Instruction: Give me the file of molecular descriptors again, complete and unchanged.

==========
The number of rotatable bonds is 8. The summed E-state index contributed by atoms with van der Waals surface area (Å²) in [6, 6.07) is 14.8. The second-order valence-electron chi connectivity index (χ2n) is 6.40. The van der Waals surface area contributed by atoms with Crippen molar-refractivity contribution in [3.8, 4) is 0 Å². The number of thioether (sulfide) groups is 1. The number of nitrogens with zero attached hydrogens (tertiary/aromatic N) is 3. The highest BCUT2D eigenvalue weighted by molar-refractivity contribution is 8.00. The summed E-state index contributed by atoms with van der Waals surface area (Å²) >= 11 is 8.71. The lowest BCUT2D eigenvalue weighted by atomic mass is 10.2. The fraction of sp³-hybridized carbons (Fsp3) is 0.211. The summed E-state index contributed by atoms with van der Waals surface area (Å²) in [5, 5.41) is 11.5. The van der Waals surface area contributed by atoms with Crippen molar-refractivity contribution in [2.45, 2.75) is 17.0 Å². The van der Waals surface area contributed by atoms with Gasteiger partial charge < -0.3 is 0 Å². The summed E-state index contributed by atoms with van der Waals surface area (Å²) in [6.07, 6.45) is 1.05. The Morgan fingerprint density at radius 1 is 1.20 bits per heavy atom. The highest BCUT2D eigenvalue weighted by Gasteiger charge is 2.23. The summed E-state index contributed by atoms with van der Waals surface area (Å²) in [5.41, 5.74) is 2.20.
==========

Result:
The number of rotatable bonds is 8. The summed E-state index contributed by atoms with van der Waals surface area (Å²) in [6, 6.07) is 14.8. The second-order valence-electron chi connectivity index (χ2n) is 6.40. The van der Waals surface area contributed by atoms with Crippen molar-refractivity contribution in [3.8, 4) is 0 Å². The number of thioether (sulfide) groups is 1. The number of nitrogens with zero attached hydrogens (tertiary/aromatic N) is 3. The highest BCUT2D eigenvalue weighted by molar-refractivity contribution is 8.00. The summed E-state index contributed by atoms with van der Waals surface area (Å²) >= 11 is 8.71. The lowest BCUT2D eigenvalue weighted by atomic mass is 10.2. The fraction of sp³-hybridized carbons (Fsp3) is 0.211. The summed E-state index contributed by atoms with van der Waals surface area (Å²) in [5, 5.41) is 11.5. The van der Waals surface area contributed by atoms with Crippen molar-refractivity contribution in [2.45, 2.75) is 17.0 Å². The van der Waals surface area contributed by atoms with Gasteiger partial charge < -0.3 is 0 Å². The summed E-state index contributed by atoms with van der Waals surface area (Å²) in [6.07, 6.45) is 1.05. The Morgan fingerprint density at radius 1 is 1.20 bits per heavy atom. The highest BCUT2D eigenvalue weighted by Gasteiger charge is 2.23. The summed E-state index contributed by atoms with van der Waals surface area (Å²) in [5.41, 5.74) is 2.20.